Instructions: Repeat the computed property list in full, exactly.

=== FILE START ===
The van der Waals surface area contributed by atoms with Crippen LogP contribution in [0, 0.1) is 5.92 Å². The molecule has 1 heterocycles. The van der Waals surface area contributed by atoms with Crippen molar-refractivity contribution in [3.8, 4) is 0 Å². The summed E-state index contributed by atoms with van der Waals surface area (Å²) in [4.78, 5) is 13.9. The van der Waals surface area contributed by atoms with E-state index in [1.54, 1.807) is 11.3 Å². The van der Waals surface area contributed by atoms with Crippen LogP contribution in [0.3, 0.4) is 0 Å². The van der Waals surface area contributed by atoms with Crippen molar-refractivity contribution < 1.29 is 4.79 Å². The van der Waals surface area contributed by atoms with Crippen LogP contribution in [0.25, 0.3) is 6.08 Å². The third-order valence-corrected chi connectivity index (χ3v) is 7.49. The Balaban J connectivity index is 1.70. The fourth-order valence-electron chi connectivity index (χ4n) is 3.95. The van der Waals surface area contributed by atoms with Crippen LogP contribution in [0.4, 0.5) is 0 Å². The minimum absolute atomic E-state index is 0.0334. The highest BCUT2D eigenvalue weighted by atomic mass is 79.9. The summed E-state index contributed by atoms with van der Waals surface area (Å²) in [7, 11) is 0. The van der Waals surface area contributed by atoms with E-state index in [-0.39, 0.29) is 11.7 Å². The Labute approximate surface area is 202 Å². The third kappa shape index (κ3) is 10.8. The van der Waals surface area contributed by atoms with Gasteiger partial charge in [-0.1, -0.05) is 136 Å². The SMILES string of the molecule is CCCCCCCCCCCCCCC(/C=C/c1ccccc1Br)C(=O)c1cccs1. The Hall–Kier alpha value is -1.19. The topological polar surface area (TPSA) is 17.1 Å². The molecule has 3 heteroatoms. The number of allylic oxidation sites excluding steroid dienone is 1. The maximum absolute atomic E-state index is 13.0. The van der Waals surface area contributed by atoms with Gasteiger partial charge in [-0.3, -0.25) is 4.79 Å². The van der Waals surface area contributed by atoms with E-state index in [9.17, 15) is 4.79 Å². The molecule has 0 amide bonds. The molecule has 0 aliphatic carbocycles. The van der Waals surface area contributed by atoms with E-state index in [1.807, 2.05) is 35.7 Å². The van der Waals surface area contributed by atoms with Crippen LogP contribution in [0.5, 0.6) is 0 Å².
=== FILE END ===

The van der Waals surface area contributed by atoms with Crippen LogP contribution in [0, 0.1) is 5.92 Å². The molecule has 1 heterocycles. The van der Waals surface area contributed by atoms with Crippen molar-refractivity contribution in [3.8, 4) is 0 Å². The summed E-state index contributed by atoms with van der Waals surface area (Å²) in [4.78, 5) is 13.9. The van der Waals surface area contributed by atoms with E-state index in [1.54, 1.807) is 11.3 Å². The van der Waals surface area contributed by atoms with Crippen LogP contribution in [0.3, 0.4) is 0 Å². The van der Waals surface area contributed by atoms with Crippen molar-refractivity contribution < 1.29 is 4.79 Å². The van der Waals surface area contributed by atoms with Crippen LogP contribution in [0.25, 0.3) is 6.08 Å². The third-order valence-corrected chi connectivity index (χ3v) is 7.49. The Balaban J connectivity index is 1.70. The fourth-order valence-electron chi connectivity index (χ4n) is 3.95. The van der Waals surface area contributed by atoms with Crippen LogP contribution in [0.4, 0.5) is 0 Å². The minimum absolute atomic E-state index is 0.0334. The highest BCUT2D eigenvalue weighted by atomic mass is 79.9. The summed E-state index contributed by atoms with van der Waals surface area (Å²) in [7, 11) is 0. The van der Waals surface area contributed by atoms with E-state index in [-0.39, 0.29) is 11.7 Å². The Labute approximate surface area is 202 Å². The third kappa shape index (κ3) is 10.8. The van der Waals surface area contributed by atoms with Gasteiger partial charge in [-0.1, -0.05) is 136 Å². The SMILES string of the molecule is CCCCCCCCCCCCCCC(/C=C/c1ccccc1Br)C(=O)c1cccs1. The Hall–Kier alpha value is -1.19. The topological polar surface area (TPSA) is 17.1 Å². The molecule has 3 heteroatoms. The number of allylic oxidation sites excluding steroid dienone is 1. The maximum absolute atomic E-state index is 13.0. The van der Waals surface area contributed by atoms with Gasteiger partial charge in [-0.3, -0.25) is 4.79 Å². The van der Waals surface area contributed by atoms with E-state index in [9.17, 15) is 4.79 Å². The molecule has 0 amide bonds. The molecule has 0 aliphatic carbocycles. The van der Waals surface area contributed by atoms with E-state index in [1.807, 2.05) is 35.7 Å². The van der Waals surface area contributed by atoms with Crippen LogP contribution in [0.5, 0.6) is 0 Å².